Mosquito-borne diseases could reach extra ‘one billion people’ as climate warms

Mosquito-borne diseases could reach extra ‘one billion people’ as climate warms

SOURCE: CarbonBrief DATE: March 28, 2019 SNIP: Nearly one billion people could face “their first exposure” to a host of mosquito-borne diseases by 2080 under extreme global warming, a study finds. Countries in Europe, including the UK, would be the most affected by the influence of extreme warming on diseases such as dengue fever, Zika and chikungunya, the research says. Meeting the Paris Agreement’s target of limiting warming to below 2C could greatly stem the increase, the authors say. However, this would also shift the burden of disease from wealthy mid-latitude countries to the developing tropics. The findings “point to a future world where a much larger proportion of the human population will be at risk of viruses borne by mosquitoes,” a scientist tells Carbon...
Climate Change Is Having a Major Impact on Global Health

Climate Change Is Having a Major Impact on Global Health

SOURCE: Scientific American DATE: March 1, 2019 SNIP: Warming temperatures do not only threaten lives directly. They also cause billions of hours of lost labor, enhance conditions for the spread of infectious diseases and reduce crop yields, according to a recent report. The report, published last December in the Lancet, represents the latest findings of the Lancet Countdown—a coalition of international research organizations collaborating with the World Health Organization and the World Meteorological Organization. The group tracks the health impacts of—and government responses to—climate change. “It affects everyone around the world—every single person, every single population. No country is immune,” says Nick Watts, executive director of the Lancet Countdown and one of many co-authors of the report. “We’ve been seeing these impacts for some time now.” The report found that millions of people worldwide are vulnerable to heat-related disease and death and that populations in Europe and the eastern Mediterranean are especially susceptible—most likely because they have more elderly people living in urban areas. Adults older than 65 are particularly at risk, as are those with chronic illnesses such as heart disease or diabetes. Places where humans tend to live are exposed to an average temperature change that is more than twice the global average—0.8 versus 0.3 degree Celsius (graphic). There were 157 million more “heat wave exposure events” (one heat wave experienced by one person) in 2017 than in 2000. Compared with 1986 to 2005, each person was exposed to, on average, 1.4 more days of heat wave per year from 2000 to 2017. That may not seem like a lot, but as Watts notes, “someone who is...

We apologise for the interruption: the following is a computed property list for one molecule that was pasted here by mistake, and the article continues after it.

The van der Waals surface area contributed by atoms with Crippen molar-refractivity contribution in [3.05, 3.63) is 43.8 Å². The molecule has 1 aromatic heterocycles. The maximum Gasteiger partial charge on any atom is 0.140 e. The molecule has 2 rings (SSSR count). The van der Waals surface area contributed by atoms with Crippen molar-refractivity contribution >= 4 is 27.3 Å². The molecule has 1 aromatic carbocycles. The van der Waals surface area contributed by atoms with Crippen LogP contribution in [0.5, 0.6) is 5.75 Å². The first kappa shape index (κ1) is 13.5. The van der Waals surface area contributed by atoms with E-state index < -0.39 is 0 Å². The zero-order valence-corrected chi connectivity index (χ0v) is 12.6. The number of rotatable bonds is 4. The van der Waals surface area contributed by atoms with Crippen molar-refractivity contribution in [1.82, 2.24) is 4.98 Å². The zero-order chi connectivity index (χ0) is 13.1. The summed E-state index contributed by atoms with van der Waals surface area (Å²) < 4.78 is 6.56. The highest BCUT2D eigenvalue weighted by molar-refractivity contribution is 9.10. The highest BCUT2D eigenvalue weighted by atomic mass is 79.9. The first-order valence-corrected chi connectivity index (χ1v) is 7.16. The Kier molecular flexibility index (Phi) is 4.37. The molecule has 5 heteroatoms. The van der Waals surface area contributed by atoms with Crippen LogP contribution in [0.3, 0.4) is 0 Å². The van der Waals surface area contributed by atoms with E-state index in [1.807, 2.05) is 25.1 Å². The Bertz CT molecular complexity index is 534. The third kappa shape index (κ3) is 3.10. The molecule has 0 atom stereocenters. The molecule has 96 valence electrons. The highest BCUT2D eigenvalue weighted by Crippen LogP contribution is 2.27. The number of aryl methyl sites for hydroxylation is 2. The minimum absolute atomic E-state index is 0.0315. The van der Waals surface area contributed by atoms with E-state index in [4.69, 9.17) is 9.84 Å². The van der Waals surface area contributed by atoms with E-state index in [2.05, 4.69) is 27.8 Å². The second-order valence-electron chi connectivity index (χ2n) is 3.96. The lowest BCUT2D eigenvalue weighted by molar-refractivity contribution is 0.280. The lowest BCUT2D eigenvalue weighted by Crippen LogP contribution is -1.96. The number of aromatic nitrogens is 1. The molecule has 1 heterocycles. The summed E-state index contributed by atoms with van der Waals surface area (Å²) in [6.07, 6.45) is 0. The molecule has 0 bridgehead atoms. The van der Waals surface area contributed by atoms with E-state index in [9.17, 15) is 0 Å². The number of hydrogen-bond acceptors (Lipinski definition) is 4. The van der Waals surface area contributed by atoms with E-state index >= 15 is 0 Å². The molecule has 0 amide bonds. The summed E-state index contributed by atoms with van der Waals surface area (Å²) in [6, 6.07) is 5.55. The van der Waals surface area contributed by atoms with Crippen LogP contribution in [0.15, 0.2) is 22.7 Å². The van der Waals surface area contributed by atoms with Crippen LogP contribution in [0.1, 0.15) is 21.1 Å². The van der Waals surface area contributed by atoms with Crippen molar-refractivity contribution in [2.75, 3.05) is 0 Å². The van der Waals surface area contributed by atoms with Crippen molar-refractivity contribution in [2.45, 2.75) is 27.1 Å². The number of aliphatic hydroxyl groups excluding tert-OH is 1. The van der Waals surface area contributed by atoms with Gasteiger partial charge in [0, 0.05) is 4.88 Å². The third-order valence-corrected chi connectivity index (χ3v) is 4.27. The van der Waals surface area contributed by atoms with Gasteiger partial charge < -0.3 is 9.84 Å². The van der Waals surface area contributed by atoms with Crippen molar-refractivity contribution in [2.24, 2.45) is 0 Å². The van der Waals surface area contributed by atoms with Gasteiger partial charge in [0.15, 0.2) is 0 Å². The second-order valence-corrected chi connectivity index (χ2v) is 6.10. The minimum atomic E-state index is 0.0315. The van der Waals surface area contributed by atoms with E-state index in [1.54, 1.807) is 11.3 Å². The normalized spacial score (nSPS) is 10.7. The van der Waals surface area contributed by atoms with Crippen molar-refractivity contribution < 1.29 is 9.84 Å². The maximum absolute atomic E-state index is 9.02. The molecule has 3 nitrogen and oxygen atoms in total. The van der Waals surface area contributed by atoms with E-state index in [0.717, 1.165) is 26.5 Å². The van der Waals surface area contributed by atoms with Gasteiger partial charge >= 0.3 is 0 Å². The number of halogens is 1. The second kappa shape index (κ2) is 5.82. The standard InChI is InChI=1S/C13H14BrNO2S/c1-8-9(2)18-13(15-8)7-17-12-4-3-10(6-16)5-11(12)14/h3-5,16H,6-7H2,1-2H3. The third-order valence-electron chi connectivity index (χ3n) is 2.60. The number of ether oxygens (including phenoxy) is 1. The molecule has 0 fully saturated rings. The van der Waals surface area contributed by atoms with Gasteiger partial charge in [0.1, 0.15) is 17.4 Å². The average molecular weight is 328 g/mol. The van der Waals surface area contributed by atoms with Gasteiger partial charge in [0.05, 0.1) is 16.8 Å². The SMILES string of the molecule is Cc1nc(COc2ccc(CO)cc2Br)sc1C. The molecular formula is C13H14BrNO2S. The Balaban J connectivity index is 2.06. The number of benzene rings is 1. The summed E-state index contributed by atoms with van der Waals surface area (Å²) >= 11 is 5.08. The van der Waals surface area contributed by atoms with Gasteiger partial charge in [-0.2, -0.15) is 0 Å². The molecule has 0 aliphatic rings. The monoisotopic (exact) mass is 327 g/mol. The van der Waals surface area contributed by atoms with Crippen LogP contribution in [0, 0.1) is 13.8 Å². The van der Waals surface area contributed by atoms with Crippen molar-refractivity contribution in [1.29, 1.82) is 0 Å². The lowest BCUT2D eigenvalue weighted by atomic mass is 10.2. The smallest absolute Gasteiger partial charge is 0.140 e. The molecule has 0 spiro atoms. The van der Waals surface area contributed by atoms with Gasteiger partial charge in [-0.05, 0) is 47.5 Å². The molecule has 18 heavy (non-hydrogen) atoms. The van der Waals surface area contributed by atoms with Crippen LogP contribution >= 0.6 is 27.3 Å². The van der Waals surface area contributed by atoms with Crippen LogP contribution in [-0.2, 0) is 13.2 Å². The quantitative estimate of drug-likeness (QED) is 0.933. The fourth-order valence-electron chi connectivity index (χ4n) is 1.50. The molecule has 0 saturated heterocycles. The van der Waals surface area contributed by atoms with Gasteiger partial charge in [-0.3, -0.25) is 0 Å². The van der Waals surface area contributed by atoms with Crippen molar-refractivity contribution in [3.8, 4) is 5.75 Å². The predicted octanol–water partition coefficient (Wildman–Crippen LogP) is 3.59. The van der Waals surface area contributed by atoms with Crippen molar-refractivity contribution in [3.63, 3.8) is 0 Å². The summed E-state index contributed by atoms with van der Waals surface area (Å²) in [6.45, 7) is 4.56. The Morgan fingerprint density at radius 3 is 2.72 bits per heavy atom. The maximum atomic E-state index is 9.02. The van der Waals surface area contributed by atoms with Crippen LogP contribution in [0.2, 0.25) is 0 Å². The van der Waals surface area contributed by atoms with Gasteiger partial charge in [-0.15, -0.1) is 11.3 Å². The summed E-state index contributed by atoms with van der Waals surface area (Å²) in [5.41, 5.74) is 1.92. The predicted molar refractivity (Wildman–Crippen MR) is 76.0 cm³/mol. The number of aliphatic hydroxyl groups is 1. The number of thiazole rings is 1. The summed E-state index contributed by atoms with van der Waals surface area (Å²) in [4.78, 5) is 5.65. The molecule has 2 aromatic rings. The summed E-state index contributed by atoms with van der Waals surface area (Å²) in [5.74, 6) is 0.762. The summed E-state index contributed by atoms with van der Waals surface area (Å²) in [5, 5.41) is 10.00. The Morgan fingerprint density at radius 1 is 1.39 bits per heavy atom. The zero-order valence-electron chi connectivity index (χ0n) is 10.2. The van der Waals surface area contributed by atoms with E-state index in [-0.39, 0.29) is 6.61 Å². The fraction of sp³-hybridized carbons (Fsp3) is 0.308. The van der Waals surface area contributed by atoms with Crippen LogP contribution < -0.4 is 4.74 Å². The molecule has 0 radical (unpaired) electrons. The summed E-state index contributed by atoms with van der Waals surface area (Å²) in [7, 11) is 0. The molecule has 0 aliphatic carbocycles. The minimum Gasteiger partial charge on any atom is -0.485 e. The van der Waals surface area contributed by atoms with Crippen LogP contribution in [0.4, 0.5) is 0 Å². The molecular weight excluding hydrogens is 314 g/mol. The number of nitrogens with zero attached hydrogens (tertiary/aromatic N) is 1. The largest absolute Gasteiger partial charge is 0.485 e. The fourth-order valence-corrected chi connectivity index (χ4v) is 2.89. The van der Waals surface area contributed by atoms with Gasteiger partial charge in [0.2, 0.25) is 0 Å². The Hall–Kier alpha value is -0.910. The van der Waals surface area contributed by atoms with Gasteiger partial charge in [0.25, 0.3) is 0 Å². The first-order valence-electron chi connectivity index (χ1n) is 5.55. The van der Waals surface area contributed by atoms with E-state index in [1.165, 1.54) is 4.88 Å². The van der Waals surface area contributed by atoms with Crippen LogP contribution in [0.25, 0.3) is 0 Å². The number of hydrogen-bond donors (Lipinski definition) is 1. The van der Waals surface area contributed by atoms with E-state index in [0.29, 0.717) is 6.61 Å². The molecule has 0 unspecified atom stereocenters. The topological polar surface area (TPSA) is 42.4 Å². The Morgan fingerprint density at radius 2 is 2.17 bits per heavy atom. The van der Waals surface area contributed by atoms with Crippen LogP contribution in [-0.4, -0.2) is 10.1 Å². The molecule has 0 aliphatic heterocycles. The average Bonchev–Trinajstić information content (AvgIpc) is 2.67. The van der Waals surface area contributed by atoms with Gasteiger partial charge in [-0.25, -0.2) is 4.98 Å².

Climate change risk to Europe’s most dangerous pathogens revealed

Climate change risk to Europe’s most dangerous pathogens revealed

SOURCE: University of Liverpool DATE: Aug 2, 2017 SNIP: The impact of climate change on the emergence and spread of infectious diseases could be greater than previously thought, according to new research by the University’s Institute of Infection and Global Health. The study, published in Scientific Reports, is the first large-scale assessment of how climate affects bacterium, viruses or other microorganisms and parasites (pathogens) that can cause disease in humans or animals in Europe. Diseases spread by insects and ticks (vector-borne diseases) were found to be the most climate sensitive, followed by those transmitted in soil, water and food. The diseases with the largest number of different climate drivers were Vibrio cholerae (cause of cholera), Fasciola hepatica (cause of liver fluke), Bacillus anthracis (cause of anthrax) and Borrelia burgdorferi (cause of tickborne Lyme...